Author Topic: Mars Rover Makes Discovery For "the History Books" (of Tomorrow)  (Read 929 times)

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Offline PPI Brian

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Curiosity is living up to its name. The NASA rover currently wheeling itself around Mars has apparently sent back some very interesting data from the Red Planet in the form of a soil sample that shows ... well, something. From the sounds of it, something big. But for now at least, that's all anyone is willing to say.

Scientists at NASA's Jet Propulsion Laboratory in Pasadena are keeping their lips sealed for the time being while they run additional tests to make sure the discovery holds up. That, however, hasn't stopped one of the mission's leaders from speculating loudly that it'll be one that rewrites at least some of what we know about the universe.

"This data is gonna be one for the history books," John Grotzinger, the rover mission's principal investigator, told NPR last week for a the buzz-inciting segment that aired today. "It's looking really good."

What we do know is that the data comes from a soil sample analyzed by the rover's Sample Analysis at Mars instrument, an on-board lab known as SAM, so if the data holds up to further testing it appears possible, and perhaps likely, that it is a discovery of an element on Mars previously thought not to be exist on the Red Planet.

Of course, the reason that NASA is keeping the potential find (mostly) under wraps is because it may turn out to be nothing but a false alarm, something that's happened before to the mission. NPR explains:

So why doesn't Grotzinger want to share his exciting news? The main reason is caution. Grotzinger and his team were almost stung once before. When SAM analyzed an air sample, it looked like there was methane in it, and at least here on Earth, some methane comes from living organisms. But Grotzinger says they held up announcing the finding because they wanted to be sure they were measuring Martian air, and not air brought along from the rover's launchpad at Cape Canaveral.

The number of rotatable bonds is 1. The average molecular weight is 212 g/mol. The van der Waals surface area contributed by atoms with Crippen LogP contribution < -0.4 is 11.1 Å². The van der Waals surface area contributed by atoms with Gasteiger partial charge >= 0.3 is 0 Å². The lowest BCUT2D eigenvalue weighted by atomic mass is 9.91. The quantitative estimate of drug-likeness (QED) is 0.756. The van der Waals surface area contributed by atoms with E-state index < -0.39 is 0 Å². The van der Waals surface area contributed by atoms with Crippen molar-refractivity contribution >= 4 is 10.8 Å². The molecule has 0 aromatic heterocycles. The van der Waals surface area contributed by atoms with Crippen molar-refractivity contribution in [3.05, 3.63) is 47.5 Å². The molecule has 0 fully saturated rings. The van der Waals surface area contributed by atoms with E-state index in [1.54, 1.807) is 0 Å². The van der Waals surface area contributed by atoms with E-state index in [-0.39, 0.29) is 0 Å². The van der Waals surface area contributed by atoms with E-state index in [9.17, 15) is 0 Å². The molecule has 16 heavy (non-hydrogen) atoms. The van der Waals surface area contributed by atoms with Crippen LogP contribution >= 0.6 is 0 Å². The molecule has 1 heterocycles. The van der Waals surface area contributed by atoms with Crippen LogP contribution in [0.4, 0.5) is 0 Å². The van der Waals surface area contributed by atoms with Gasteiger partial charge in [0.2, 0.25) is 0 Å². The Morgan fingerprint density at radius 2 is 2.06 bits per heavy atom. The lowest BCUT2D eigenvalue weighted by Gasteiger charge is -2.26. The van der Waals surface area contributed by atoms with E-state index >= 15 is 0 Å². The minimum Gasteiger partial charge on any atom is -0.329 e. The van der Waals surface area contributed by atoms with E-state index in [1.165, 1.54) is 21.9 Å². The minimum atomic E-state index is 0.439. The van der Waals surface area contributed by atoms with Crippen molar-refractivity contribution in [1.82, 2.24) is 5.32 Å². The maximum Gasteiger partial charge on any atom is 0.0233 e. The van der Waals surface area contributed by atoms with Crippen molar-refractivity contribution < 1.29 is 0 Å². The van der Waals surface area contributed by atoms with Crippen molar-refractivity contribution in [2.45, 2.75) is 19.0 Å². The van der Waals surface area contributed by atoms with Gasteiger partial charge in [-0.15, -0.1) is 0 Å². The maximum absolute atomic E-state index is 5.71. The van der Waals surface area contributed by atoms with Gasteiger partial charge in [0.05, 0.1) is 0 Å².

"We knew from the very beginning that we had this risk of having brought air from Florida. And we needed to diminish it and then make the measurement again," he says. And when they made the measurement again, the signs of methane disappeared.
But the simple fact Grotzinger is willing to talk so openly (and excitedly) about the possible discovery in light of the past let downs would seem to suggest he has a good deal of confidence that it will hold up to further testing.

No word on exactly how long it will take before we learn more, but Grotzinger told NPR that it will likely take "several weeks" before he and his team are ready to go public. Until then, feel free to take to the comments with your best (or worst) guesses.



http://www.slate.com/blogs/the_slatest/2012/11/20/mars_discovery_nasa_touts_curiosity_data_that_points_to_historic_discovery.html
« Last Edit: November 20, 2012, 03:40:37 PM by PPI Brian »
"Extraordinary claims require extraordinary evidence."--Carl Sagan

Offline PPI Jason

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My guess...Martian Dinosaur poop.

Now, don't take this as me saying that Curiosity is a billion dollar pooper scooper. But that's my guess.  :)
Probably the earliest flyswatters were nothing more than some sort of striking surface attached to the end of a long stick.
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Offline PPI Tim

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I think the Rover discovered a half buried Statue of Liberty ;D
Sounds interesting...Go on.

Offline PPI Karl

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I think the Rover discovered a half buried Statue of Liberty ;D

--"Get your hands off of me, you damned, dirty Martian!" 

I'm skeptical of the hype, b/c I've been burned so many times in the past by those NASA press conferences alleging "important announcements".  You wait beside your computer for hours for the live feed, only to find out that NASA is pleased to have verified some piece of equipment is working properly.  I'm hopeful, though, that it's about finding liquid water.

They just announced find huge caches of frozen water at the poles on Mercury, of all places, with potential for organic compounds on the temperate margins!  Wonders never cease, so,who knows, maybe something Mars-shattering will be announced.
If you want to end your misery, start enjoying it, because there's nothing the universe begrudges more than our enjoyment.

Offline PPI Tim